F14
Manufacturing Process Sim 1

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17:35
conference time (CEST, Berlin)
Machining Induced Distortion Modelling of 316L Stainless Steel Using FEM
27/10/2021 17:35 conference time (CEST, Berlin)
Room: F
A. Zonuzi, T. Syed (Nuclear AMRC, University of Sheffield, GBR)
A. Zonuzi, T. Syed (Nuclear AMRC, University of Sheffield, GBR)
Part distortion is a common problem in the manufacturing life cycle and is defined as the deviation of part shape from original intent after being released from the fixture. Excessive distortion that occurs after machining creates the need for secondary corrective operations or even parts to be scrapped in extreme cases which costs money and time to the manufacturer. It was found through a literature review that a significant amount of research has been done on distortion prediction in aerospace components or materials (Aluminium and Titanium), however there was a lot less research on components and materials like stainless steel that are used in the civil nuclear industry. This paper aims to predict distortions induced during milling of 316L stainless steel through a Finite Element Model (FEM) and understand the effects of various parameters in order to optimise the process . A full factorial design of experiments was considered to review the effects of key process parameters and this was replicated both in modelling and real time experiments. A slot milling operation for a simple geometry was selected for this research. Along with cutting parameters (feed and spindle speed), clamping force of the fixture was also taken into account in simulations. The workpieces were scanned using a coordinate measuring machine (CMM) before and after machining in order to determine the distortion induced in the component. Hexagon’s MSC MARC was used to simulate the cutting process, which takes the material's heat treatment history in consideration. The software also uses the toolpath information during simulations which helps the user to achieve a more accurate model. Comparing simulated results against real time experiments, it was found that the initial residual stress balance in the material has a significant impact on distortions rather than the cutting and process parameters hence workpiece’s process history plays a critical role in distortion modelling. The main aim of this research is to develop a methodology of using FEM to predict part distortion in order to minimise or eliminate defects and successive corrective actions during machining of large high value components within the civil nuclear industry. In terms of future work, the team at Nuclear AMRC are looking to investigate various workpiece materials that are also widely used in the industry along with complex workpiece geometries and toolpaths to replicate the process on actual components.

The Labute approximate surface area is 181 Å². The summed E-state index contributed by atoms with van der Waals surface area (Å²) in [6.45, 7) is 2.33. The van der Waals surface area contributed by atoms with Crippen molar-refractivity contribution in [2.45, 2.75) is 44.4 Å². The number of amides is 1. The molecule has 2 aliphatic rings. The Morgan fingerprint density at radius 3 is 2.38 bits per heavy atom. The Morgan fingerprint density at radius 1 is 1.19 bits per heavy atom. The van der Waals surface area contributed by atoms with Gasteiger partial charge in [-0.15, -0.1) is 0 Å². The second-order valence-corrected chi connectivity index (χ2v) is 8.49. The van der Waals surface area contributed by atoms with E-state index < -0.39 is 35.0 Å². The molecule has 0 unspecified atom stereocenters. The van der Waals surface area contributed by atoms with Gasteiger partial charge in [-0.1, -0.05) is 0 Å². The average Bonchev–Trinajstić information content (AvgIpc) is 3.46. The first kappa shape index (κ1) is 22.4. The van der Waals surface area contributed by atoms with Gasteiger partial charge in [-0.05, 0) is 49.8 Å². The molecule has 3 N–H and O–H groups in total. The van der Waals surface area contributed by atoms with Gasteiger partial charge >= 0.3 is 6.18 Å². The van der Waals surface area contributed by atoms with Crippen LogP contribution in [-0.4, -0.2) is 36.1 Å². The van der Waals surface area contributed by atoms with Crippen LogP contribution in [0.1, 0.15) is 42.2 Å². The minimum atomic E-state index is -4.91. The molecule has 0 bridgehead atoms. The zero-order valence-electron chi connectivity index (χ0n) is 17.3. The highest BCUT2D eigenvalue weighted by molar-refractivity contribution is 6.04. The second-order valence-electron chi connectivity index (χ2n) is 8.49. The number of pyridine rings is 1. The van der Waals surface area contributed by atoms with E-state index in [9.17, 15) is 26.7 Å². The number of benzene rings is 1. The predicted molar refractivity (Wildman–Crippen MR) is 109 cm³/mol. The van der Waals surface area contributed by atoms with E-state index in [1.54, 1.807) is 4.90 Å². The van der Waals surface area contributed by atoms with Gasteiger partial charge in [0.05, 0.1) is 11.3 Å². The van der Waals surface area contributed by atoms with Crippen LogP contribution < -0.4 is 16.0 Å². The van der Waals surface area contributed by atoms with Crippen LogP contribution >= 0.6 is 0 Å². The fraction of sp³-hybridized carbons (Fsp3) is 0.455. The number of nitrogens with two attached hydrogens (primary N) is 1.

316L stainless steel, milling, FEM, distortion modelling, residual stress
17:55
conference time (CEST, Berlin)
Integrated Process Simulation and Optimization of Injection Moulding Process
27/10/2021 17:55 conference time (CEST, Berlin)
Room: F
S. Kulkarni, D. Fust (Vanderplaats R&D DBA OmniQuest, USA)
S. Kulkarni, D. Fust (Vanderplaats R&D DBA OmniQuest, USA)
Design space exploration and optimization in injection molding is usually an ad-hoc process dependent upon the expertise of the user. Additionally, due to the lack of deterministic equations connecting the process inputs and outputs, the design space is not well understood and gradient based optimization methods cannot be directly applied. In this work, we demonstrate the improvement in the process output of an injection molding process using automated response surface modelling and optimization. This work utilizes collaborative simulation between OmniQuest™ Iliad™ Design Exploration & Automation Studio and Autodesk® Moldflow Insight®. A simulation model is first created in Moldflow Insight with process setting values based on user judgement. The input and output process parameters contained in this simulation are imported into Iliad through a dedicated interface. Next, a Latin Hypercube design of experiments is created in Iliad for five process settings (melt and mold temperatures, cooling time and gate location (X & Y coordinates)) and three outputs (maximum volumetric shrinkage, mass, and maximum clamping force) selected from the imported process settings. This results in 40 design points which are evaluated in Moldflow Insight, executed via Iliad. The resulting dataset is then used to fit a second order response surface model. An optimization study is then run using Iliad’s optimization component and the surrogate model to minimize the volumetric shrinkage of the finished part. Gradient based constrained optimization is run using the modified method of feasible direction method. This is enabled by the DOT optimization engine developed by OmniQuest. Results show a reduction of 32% in the maximum volumetric shrinkage compared to the initial solution, demonstrating improved process performance. Additionally, the process of exporting resulting plots is also automated using a Moldflow macro and the Python script component in Iliad, encapsulating the entire design workflow in a single platform.
Optimization, design exploration, simulation integration, automated design improvement